Wednesday, October 31, 2012
Monsterthon 2012: Werewolf of London
Though werewolf legends are old, the movies are really are primary source for them- the werewolf equivalent of Dracula has yet to be written and most of the lore comes to us via 1941's The Wolf Man. But before Curt Siodmak and Lon Chaney, Jr. laid down the law, there was another werewolf epic from Universal, and possibly the first movie of its kind. Werewolf of London, apart from being the inspiration for a Warren Zevon song, is an interesting primordial take on an iconic monster; blending science and the supernatural, it captures the fundamentally tragic vibe we're familiar with while having an atmosphere all its own.
Henry Hull is Dr. Wilfred Glendon, a botanist exploring the wilds of Tibet (which looks suspiciously like California) for a night-blooming flower apparently drawing its energy from moonlight. While exploring a forbidden valley, he finds the flower, but is attacked and bitten by a strange wild animal. Back at home, he obsesses over getting the rare flower to bloom under artificial moonlight, neglecting his wife (Valerie Hobson), when a Japanese scientist, Dr. Yogami (Warner Oland) arrives, asking that Glendon surrender two of the plant's blossoms. Yogami was exploring Tibet himself when he was bitten by a werewolf and afflicted with lycanthropy, and was the beast who attacked Glendon, passing it on to him. Now the full moon approaches, and the flower is the only thing which can prevent a werewolf from transforming. Yogami steals the blossoms, and Glendon becomes a wolf man, driven to prowl the streets and kill, and according to Yogami, fated to kill the person he loves most.
The intricacy of the plot may have been an indicator that the filmmakers weren't sure a man turning into a wolf was enough for audiences to latch onto, and the foreign intrigues of plant hunters do add an interesting backdrop. The film has an eerie mood that blends the modern (well, modern for then) and the ancient- the blend of foggy London nights, electric machinery, and shadowy sets is an interesting one, not quite as expressionistic as Universal's horrors would get but still not quite the same world as ours.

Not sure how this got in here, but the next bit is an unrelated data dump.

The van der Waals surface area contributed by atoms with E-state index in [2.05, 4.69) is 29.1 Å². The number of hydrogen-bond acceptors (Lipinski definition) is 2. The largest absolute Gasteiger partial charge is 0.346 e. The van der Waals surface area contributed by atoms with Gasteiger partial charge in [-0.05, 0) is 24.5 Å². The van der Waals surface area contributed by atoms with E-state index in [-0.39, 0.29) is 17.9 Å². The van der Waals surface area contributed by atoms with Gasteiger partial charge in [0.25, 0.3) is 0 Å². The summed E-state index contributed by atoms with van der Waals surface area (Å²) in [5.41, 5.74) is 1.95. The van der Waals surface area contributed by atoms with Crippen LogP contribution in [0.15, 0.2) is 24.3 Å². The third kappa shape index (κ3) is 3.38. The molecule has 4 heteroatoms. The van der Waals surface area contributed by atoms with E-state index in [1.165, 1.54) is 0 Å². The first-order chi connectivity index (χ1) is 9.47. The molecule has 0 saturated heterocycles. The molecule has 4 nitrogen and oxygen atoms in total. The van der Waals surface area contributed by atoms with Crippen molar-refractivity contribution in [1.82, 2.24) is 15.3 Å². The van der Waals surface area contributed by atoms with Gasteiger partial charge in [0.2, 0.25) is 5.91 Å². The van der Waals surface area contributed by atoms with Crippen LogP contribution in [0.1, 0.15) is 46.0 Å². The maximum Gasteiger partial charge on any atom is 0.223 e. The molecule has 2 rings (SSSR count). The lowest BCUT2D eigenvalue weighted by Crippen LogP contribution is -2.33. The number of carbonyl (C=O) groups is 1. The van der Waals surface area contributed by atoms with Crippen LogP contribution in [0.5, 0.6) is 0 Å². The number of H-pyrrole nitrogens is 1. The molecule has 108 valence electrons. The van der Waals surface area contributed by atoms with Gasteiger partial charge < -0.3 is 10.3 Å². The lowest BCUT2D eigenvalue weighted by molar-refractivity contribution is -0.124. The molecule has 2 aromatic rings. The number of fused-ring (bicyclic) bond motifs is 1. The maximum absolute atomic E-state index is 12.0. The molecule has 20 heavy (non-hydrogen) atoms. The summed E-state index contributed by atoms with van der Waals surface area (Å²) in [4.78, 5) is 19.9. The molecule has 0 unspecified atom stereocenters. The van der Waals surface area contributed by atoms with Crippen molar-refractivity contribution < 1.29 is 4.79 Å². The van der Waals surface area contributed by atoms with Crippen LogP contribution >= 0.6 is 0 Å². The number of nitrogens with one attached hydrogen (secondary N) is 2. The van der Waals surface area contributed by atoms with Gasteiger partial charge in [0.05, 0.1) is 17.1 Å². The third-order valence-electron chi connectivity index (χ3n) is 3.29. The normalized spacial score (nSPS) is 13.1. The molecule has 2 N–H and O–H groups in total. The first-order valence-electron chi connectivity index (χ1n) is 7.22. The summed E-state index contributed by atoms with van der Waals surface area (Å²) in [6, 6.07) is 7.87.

Hull naturally has to carry most of the movie, and while he never did much horror work he gives an excellent performance here. We get the sense that Glendon is not entirely normal even before he transforms; he's a cold, relentless explorer like Colin Clive's Frankenstein, and he cuts a wolfish profile which is nicely augmented by the film's relatively subtle makeup (done by Jack Pierce, who would later give Chaney the treatment Hull refused). While Oland may be doing the traditional yellowface (which would eventually lead to his playing Charlie Chan), his character is nicely ambiguous, already haunted by the knowledge of what he is and desperate to preserve his humanity, at the cost of another's.
The film has a solid script full of interesting characters- there's the requisite comic relief that goes on a bit long, but some of the incidental characters are genuinely charming, and Lester Matthews is good as Mrs. Glendon's childhood friend and unstated love interest. The characters are strong enough to carry the story through the non-wolf scenes, and the monster is fearsome enough to merit waiting. (Some kinks of the subgenre were still being worked out, though- this is one werewolf who takes time to put on a hat and coat before venturing into the wild.)
While Werewolf of London is often overlooked in Universal's history, it has a lot to recommend it and to my mind stands at least on par with 1941's The Wolf Man. Its take on the legend is imaginative and well thought out, if perhaps a bit too complicated to catch the fancy of the public. Fortunately it's easy to hunt down now, and well worth a watch. It wouldn't be Halloween without someone baying at the moon.
Story by Robert Harris
Adapted by Harvey Gates and Robert Harris, with uncredited contributions by Edmund Pearson
Screenplay by John Colton
Directed by Stuart Walker